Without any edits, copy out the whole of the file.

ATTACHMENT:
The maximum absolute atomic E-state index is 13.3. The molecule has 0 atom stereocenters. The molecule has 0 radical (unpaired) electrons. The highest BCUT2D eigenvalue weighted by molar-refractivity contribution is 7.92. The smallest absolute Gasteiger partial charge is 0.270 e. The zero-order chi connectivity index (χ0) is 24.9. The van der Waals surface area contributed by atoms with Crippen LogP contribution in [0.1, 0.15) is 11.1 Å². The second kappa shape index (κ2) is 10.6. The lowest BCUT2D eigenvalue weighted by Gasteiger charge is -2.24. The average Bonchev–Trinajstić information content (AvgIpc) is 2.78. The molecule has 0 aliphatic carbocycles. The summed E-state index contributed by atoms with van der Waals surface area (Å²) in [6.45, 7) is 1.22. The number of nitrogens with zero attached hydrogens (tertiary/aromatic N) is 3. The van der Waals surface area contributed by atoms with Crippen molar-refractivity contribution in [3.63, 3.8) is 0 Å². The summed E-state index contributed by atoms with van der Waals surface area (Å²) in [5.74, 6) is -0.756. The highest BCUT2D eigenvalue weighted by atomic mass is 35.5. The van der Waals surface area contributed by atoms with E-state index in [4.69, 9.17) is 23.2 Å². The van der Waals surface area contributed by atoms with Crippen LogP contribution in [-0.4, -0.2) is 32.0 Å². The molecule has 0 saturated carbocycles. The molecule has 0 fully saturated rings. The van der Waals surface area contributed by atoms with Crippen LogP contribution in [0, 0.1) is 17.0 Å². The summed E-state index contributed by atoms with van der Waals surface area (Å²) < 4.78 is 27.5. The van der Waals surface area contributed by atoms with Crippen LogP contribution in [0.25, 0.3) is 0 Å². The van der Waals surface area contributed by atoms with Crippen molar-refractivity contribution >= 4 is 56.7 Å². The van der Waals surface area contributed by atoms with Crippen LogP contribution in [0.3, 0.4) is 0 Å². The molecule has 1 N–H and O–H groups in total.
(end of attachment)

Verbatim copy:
The maximum absolute atomic E-state index is 13.3. The molecule has 0 atom stereocenters. The molecule has 0 radical (unpaired) electrons. The highest BCUT2D eigenvalue weighted by molar-refractivity contribution is 7.92. The smallest absolute Gasteiger partial charge is 0.270 e. The zero-order chi connectivity index (χ0) is 24.9. The van der Waals surface area contributed by atoms with Crippen LogP contribution in [0.1, 0.15) is 11.1 Å². The second kappa shape index (κ2) is 10.6. The lowest BCUT2D eigenvalue weighted by Gasteiger charge is -2.24. The average Bonchev–Trinajstić information content (AvgIpc) is 2.78. The molecule has 0 aliphatic carbocycles. The summed E-state index contributed by atoms with van der Waals surface area (Å²) in [6.45, 7) is 1.22. The number of nitrogens with zero attached hydrogens (tertiary/aromatic N) is 3. The van der Waals surface area contributed by atoms with Crippen molar-refractivity contribution in [3.63, 3.8) is 0 Å². The summed E-state index contributed by atoms with van der Waals surface area (Å²) in [5.74, 6) is -0.756. The highest BCUT2D eigenvalue weighted by atomic mass is 35.5. The van der Waals surface area contributed by atoms with E-state index in [4.69, 9.17) is 23.2 Å². The van der Waals surface area contributed by atoms with Crippen LogP contribution in [-0.4, -0.2) is 32.0 Å². The molecule has 0 saturated carbocycles. The molecule has 0 fully saturated rings. The van der Waals surface area contributed by atoms with Crippen LogP contribution in [0, 0.1) is 17.0 Å². The summed E-state index contributed by atoms with van der Waals surface area (Å²) < 4.78 is 27.5. The van der Waals surface area contributed by atoms with Crippen LogP contribution in [0.25, 0.3) is 0 Å². The van der Waals surface area contributed by atoms with Crippen molar-refractivity contribution >= 4 is 56.7 Å². The van der Waals surface area contributed by atoms with Crippen LogP contribution in [0.3, 0.4) is 0 Å². The molecule has 1 N–H and O–H groups in total.